In his “Notes on Cinematography,” the great French director Robert Bresson argued against the use of music in films. “Noises must become music,” he wrote. Many of Bresson’s techniques and ideas — the employment of nonprofessional actors, the adaptation of naturalistic means to spiritual ends — have taken hold among European filmmakers, perhaps nowhere more strikingly than in the work of Bruno Dumont.
Dumont’s latest movie, “Hors Satan” (“Outside Satan”), is full of Bressonian music, provided by a sound mix that emphasizes footsteps trudging along rural roads, the heavy breathing of bodies in motion, the sighing of wind. Human speech is minimal, as are conventional elements of cinematic storytelling.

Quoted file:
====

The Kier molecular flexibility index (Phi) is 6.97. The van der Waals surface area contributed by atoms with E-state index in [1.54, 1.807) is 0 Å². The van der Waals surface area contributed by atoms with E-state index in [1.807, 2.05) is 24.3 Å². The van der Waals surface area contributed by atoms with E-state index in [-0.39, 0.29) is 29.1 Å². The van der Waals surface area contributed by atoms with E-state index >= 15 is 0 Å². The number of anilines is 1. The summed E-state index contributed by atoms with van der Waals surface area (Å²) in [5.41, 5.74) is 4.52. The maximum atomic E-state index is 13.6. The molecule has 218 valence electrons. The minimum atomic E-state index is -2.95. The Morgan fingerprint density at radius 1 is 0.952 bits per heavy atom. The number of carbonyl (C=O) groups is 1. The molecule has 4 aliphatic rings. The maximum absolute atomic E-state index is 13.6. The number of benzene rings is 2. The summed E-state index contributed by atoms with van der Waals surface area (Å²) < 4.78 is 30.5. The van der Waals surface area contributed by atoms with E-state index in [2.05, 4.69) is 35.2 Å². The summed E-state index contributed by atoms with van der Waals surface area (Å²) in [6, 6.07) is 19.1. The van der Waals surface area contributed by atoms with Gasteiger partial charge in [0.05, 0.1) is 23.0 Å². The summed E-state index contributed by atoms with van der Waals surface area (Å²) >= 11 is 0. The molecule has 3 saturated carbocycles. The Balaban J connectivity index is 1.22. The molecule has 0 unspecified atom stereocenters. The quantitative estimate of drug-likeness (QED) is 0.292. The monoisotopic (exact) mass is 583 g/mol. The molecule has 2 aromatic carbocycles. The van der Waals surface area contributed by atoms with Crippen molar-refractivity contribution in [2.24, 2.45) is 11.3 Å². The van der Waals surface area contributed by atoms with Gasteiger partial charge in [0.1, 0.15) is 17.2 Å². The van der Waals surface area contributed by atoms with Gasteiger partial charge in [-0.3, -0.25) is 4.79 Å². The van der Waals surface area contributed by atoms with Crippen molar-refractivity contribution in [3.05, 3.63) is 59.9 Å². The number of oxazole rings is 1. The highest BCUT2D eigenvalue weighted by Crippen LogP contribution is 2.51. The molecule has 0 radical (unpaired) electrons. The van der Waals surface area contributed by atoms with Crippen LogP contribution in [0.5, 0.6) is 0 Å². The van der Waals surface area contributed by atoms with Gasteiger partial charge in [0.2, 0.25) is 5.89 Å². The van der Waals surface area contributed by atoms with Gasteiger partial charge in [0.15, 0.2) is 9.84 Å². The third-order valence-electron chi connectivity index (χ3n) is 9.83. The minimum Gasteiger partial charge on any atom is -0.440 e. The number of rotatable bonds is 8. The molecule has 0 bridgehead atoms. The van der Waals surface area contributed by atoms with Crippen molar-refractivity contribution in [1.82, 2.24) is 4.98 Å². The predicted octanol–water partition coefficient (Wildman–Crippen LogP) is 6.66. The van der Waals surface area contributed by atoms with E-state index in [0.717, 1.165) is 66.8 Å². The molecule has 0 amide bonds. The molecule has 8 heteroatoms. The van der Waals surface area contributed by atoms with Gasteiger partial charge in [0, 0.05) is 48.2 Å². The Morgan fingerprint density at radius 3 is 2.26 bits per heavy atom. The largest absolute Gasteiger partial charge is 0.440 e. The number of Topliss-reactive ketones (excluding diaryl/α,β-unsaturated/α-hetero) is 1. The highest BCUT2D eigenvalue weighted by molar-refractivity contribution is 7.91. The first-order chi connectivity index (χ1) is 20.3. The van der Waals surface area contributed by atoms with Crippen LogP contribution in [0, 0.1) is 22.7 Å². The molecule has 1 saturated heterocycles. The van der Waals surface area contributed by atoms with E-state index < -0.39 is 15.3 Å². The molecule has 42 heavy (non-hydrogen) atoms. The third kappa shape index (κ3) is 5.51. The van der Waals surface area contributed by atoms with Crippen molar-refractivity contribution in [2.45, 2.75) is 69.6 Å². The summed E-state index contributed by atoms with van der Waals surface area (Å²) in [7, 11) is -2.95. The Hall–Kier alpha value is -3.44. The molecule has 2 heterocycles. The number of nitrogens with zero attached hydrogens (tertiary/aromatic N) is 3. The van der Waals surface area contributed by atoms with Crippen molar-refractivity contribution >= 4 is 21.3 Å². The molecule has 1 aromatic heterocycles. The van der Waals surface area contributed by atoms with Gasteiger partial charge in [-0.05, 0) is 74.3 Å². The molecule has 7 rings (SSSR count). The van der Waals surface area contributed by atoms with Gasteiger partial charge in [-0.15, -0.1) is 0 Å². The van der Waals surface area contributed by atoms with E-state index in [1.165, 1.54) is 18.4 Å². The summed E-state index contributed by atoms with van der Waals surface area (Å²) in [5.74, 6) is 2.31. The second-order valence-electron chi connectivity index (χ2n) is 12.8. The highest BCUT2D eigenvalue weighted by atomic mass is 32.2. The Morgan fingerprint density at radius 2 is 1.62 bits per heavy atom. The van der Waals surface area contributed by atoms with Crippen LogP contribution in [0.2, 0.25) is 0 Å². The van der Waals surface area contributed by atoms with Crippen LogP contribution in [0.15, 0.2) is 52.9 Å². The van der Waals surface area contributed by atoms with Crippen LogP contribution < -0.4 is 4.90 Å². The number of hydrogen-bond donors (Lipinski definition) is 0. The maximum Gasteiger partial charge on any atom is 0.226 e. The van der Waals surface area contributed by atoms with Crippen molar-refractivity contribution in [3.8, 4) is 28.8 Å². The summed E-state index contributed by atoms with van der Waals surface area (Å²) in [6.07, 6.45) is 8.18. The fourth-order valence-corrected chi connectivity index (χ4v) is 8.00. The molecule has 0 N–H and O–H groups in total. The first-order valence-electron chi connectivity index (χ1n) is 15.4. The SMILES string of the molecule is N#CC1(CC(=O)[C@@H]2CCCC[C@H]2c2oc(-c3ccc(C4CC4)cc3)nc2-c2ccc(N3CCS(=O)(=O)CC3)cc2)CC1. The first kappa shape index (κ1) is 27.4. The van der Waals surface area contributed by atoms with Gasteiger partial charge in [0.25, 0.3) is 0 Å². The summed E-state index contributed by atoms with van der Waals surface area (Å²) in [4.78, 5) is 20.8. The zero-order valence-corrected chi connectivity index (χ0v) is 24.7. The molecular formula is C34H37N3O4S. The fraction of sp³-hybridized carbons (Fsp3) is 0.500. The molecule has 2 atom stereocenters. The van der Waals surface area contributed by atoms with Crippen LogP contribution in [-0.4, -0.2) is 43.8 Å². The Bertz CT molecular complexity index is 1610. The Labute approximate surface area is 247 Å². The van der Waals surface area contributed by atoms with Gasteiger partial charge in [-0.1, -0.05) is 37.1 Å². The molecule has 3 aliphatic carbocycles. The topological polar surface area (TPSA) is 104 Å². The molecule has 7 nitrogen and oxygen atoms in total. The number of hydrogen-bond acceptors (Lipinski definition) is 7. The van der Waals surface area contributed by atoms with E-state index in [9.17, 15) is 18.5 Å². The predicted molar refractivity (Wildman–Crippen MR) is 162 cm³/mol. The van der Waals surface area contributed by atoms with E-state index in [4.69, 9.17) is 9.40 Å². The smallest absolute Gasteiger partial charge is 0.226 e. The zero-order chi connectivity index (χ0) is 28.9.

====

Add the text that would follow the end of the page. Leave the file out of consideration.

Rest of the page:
The two principal characters (David Dewaele and Alexandra Lemâtre) are identified in the credits only as “the Guy” and “the Girl.” They spend a lot of time wandering the French countryside, their mostly silent days punctuated by spasms of violence and eruptions of metaphysical strangeness.
“Hors Satan” leans a little too heavily on its mysteries, teasing the viewer with possible interpretations of what happens between the Girl and the Guy, and also between the two of them and the cosmos they inhabit. Despite its pictorial intensity and the extremity of some of its scenes, the film proceeds in a mood of detachment, turning the suffering physical beings under its scrutiny into abstractions.
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